Meditation on Psalm 27

When the wicked, even mine enemies and my foes, came upon me to eat up my flesh, they stumbled and fell.

Though an host should encamp against me, my heart shall not fear: though war should rise against me, in this will I be confident.

 

I’ve written a bit in the last few days about David’s authorship of the Psalms.  Many of the Psalms are attributed to him in the bible text, but there is apparently some disagreement among scholars about what the actual evidence – or lack thereof – suggests about who actually wrote which psalm.  I’ve noted that CS Lewis remarked that there appears to be a general agreement that David is the actual author of Psalm 18.  That notion really resonates with me.

I am not saying that I line up with those who hold that all the Psalms that are attributed to David in the biblical text were not actually written by him.  I have not heard the arguments.  I guess my default position would be to view the plain meaning of the text as authoritative.

But Psalm 18, as I said before, is distinctive.  That Psalm, more than others, I think, is so full of the experience of physical battle that it is easy for me to think that it is the product of King David’s imagination.  Psalm 18 has a different feel to it.

This morning, continuing my Psalm-a-day practice, I came upon Psalm 27.  Not a particularly well-known Psalm.  If someone had asked me cold to quote something from Psalm 27, I could not have done it.  Having said that, however, there are verses in this Psalm – particularly verses 1, 4, 8 and 14 – that resonate like ringing bells when read.

If I were involved in some project to determine which of the Psalms were actually the work of David, I would tend to put this one into his column.  It’s attributed to him in the note above the text, but it is also full of the imagery of war and battle.  It is apparently a Psalm that is written based upon vivid and consequential personal experience.  The writer speaks of being delivered from enemies.  There is, in this psalm, an expression of profound love of God.  The writer longs to “gaze upon the beauty of the Lord.”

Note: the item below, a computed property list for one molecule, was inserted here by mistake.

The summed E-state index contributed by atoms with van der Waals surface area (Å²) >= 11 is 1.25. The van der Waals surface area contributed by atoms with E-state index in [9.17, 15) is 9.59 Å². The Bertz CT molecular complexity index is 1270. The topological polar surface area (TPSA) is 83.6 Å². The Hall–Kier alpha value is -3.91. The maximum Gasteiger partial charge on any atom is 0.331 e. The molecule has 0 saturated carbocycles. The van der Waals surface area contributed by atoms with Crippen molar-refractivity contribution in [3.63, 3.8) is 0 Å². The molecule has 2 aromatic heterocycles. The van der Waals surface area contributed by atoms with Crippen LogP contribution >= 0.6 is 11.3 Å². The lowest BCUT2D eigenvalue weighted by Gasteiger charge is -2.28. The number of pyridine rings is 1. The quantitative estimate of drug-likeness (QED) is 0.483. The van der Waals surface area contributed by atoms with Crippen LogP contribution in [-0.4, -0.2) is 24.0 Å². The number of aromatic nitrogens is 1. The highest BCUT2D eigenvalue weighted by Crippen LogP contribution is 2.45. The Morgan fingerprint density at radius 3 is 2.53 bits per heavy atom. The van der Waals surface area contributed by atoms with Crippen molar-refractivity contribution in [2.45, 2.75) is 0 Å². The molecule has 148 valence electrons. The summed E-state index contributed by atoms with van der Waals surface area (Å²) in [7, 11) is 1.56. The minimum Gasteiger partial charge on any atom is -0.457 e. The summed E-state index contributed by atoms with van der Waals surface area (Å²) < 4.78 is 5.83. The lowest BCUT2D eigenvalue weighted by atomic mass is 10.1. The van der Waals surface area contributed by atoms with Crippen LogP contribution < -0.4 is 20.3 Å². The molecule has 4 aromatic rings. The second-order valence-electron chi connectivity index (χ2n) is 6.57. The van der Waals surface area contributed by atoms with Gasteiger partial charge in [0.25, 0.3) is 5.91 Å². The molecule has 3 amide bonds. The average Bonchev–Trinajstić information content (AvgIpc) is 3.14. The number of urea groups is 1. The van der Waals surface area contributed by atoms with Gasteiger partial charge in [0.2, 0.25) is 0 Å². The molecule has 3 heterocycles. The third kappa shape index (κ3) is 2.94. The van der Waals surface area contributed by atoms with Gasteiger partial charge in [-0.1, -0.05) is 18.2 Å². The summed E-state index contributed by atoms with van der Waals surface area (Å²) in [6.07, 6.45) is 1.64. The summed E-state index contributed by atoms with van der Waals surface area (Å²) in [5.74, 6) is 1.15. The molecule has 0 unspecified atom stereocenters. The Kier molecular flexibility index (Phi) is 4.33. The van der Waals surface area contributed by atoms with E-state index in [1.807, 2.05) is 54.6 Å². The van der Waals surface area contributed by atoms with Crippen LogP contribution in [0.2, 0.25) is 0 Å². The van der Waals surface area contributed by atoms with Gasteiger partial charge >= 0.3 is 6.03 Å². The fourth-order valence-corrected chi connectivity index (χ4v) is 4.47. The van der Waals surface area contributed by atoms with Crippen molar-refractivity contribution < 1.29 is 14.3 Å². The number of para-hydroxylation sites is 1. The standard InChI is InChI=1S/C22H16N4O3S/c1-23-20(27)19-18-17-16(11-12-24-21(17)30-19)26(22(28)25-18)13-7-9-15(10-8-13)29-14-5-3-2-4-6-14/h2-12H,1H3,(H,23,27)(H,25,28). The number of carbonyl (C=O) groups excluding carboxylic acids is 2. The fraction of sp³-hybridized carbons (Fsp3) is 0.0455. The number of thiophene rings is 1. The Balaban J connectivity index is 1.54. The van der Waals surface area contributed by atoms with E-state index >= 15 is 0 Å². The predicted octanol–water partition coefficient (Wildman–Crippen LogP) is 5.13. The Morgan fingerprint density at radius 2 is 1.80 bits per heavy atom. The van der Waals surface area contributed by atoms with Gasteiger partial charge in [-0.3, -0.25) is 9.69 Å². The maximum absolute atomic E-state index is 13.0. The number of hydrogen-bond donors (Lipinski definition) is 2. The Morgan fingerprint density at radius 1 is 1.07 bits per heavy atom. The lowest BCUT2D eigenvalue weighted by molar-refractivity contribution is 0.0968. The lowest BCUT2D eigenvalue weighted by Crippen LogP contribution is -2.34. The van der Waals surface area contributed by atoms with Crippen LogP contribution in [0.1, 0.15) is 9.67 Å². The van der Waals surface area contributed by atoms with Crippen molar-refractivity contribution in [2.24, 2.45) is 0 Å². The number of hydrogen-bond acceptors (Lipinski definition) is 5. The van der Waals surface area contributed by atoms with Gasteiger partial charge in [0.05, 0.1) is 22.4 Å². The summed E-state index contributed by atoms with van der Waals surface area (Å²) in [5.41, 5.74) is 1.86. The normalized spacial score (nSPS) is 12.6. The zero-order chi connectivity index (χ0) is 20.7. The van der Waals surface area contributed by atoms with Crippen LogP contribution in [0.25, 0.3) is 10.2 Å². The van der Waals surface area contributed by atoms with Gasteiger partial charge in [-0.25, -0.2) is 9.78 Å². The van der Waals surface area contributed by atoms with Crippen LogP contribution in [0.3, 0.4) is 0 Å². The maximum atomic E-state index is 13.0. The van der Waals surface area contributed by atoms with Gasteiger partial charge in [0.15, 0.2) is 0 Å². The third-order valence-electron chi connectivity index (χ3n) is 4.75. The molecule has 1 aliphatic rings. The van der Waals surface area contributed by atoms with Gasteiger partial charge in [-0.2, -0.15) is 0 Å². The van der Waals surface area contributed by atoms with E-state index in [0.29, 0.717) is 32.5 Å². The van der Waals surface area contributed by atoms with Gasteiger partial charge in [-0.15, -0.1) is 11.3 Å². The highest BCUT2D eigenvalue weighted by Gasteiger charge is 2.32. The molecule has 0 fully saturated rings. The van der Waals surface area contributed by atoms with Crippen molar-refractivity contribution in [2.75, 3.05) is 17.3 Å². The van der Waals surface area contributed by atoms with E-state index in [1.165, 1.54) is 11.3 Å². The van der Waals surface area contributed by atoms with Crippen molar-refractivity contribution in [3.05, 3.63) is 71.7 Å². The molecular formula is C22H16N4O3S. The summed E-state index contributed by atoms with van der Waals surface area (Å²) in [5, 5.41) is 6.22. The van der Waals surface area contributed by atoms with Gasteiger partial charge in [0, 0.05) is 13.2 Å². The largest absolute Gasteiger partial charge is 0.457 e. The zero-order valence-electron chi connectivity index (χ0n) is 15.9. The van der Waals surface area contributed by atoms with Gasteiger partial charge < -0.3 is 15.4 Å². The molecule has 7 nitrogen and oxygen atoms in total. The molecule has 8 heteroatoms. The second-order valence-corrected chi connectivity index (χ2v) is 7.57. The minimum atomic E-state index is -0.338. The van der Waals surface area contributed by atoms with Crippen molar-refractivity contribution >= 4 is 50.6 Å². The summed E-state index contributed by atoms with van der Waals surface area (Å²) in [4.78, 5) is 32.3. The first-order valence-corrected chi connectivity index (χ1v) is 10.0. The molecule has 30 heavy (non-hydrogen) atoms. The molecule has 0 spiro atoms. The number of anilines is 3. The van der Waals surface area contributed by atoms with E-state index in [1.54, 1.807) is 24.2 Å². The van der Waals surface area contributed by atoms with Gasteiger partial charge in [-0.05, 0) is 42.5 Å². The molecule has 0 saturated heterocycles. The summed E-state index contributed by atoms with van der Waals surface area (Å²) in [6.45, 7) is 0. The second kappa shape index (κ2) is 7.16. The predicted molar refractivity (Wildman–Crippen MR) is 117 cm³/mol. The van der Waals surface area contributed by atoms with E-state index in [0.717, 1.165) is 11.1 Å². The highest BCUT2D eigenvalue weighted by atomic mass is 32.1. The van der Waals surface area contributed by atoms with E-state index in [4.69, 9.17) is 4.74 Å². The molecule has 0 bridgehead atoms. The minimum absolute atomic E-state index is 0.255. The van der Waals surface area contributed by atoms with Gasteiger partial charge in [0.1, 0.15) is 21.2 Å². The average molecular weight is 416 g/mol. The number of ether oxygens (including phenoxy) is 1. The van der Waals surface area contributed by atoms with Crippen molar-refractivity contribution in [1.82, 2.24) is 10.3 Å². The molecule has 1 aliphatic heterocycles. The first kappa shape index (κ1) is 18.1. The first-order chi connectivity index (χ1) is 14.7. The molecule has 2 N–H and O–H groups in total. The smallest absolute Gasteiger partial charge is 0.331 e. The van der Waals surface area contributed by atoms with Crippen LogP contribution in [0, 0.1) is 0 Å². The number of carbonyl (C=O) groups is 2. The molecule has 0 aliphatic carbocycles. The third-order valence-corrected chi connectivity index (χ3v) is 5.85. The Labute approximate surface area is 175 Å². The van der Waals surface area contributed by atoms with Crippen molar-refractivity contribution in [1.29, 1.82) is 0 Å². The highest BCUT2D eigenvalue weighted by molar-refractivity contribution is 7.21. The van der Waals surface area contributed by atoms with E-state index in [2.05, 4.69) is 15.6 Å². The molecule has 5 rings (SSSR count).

This writer has been in battles.  David’s sincere and gut-level love of God comes out of his trust in God and his experience of God’s deliverance from the foe.  He knows danger and he knows deliverance.  This is what is missing from so many modern lives, I think.  We do not see life as a battle.  Or, if we do, we see it as a battle that is long-since lost or one that we have no hope of ever winning.

That’s not how David saw things and that is not the perspective of faith.   David fought and won.  He bet the ranch and won.  Time and time again.

As Christians, we know that the final battle against evil has been fought and won on the cross of Jesus Christ.  But we nonetheless are faced with our own existential battles as we live our lives, day by day.  There is the battle for meaningful and fulfilling relationships.  The battle for understanding.  The battle for sustenance and survival.  The battle against sin on our own lives – against pride and laziness, for starters.  These battles, if we are to take David’s poetry as authoritative, may be won or lost.  Yes, of course, we will trust in God.  But we must not ignore the stakes of life.  Something real is at stake in every day, in every conversation, in every effort.  Faith means having the hope that we may win.

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